Troubled girls' home to leave Woodholme Neighbors objected to disruptive behavior

September 12, 1997|By Laura Sullivan | Laura Sullivan,SUN STAFF

A group home for troubled girls is shutting down its operations in Pasadena and is looking to move to Baltimore or Baltimore County, much to the relief of its neighbors along Jumpers Hole Road.

"The facts directed us toward them leaving, and it was the right way," said Paul Higgins, president of the Woodholme Community Association. "It could look like a lynch mob, but we weren't ganging up on anybody. This hasn't been easy."

Directors of the Martin Pollak Project, the nonprofit agency based in Baltimore that runs the home, said they are moving the five girls who live there so they will be closer to their families, most of whom live in the city.

They also are getting away from tensions among the girls and the neighbors, who have complained that the girls are not properly supervised and that the house and grounds are in disarray.

"It was a question of do we stay and fight this situation, or do we factor in everything and leave," said Ross Ford, executive director of the project. "We have certain values, family values, and they were not being met."

Members of the Woodholme Community Association welcomed the group home in the 8000 block of Jumpers Hole Road with open arms eight years ago, said Irene Wish, who lives next door.

Since then, however, things have soured. Residents have fought with the Martin Pollak Project and the state Department of Human Resources, which refers girls to the home.

Tensions peaked at the beginning of the summer after several shouting matches on the street between the neighbors and the girls, and brawls in the street among the girls and their counselors. Neighbors said the girls often blocked the roadway and yelled obscenities at them.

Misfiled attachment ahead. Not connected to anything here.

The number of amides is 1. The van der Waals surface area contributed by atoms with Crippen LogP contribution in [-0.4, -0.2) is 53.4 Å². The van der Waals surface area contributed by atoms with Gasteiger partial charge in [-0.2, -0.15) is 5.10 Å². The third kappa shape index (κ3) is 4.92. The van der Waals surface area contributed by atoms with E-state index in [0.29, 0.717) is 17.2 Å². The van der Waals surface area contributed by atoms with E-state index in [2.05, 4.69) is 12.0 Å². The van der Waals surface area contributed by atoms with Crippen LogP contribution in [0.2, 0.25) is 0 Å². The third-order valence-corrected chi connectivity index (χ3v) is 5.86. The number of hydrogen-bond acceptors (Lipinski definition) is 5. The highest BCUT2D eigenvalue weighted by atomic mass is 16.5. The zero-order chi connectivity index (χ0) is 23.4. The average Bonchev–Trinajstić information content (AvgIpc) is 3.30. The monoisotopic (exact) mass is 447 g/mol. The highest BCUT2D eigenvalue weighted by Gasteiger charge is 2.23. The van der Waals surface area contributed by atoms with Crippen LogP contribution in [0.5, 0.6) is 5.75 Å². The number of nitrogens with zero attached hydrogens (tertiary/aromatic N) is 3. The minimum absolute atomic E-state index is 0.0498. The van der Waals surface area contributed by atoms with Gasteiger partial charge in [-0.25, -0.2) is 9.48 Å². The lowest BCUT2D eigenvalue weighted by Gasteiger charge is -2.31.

"A community could not have done more than we did," said Wish. "We set out to support them in every way. It was just always one-sided. It's unfortunate it had to be this way."

Ford said it was in the best interest of all involved for them to move.

"We're looking now for a neighborhood where the kids will blend better, and that has schools that have appropriate classrooms for their needs."

The girls, between ages 12 and 18, have troubled backgrounds, including suicidal tendencies and violent behavior, and can't stay with their families. They will be gone from the Pasadena house within six months, Ford said.

Residents are still concerned about the future of the two-story frame house. Martin Pollak officials said they are not sure what they will do with the building.

The decision to move surprised some neighbors who said they had been pleased with some recent changes.

In a letter to the District 31 delegation, Martin Pollak officials said they had stepped up supervision, added staff and kept the girls inside the house rather than letting them hang out spend time in the front yard.

They also moved most of their recreational activities away from the home to areas such as parks and beaches.

Though the neighbors were slightly appeased, Ford said the home could not live with the changes.

"It is part of our values that the girls should be in the least restrictive environment possible," he said. "It's like they have been grounded for something they didn't do."

Pub Date: 9/12/97

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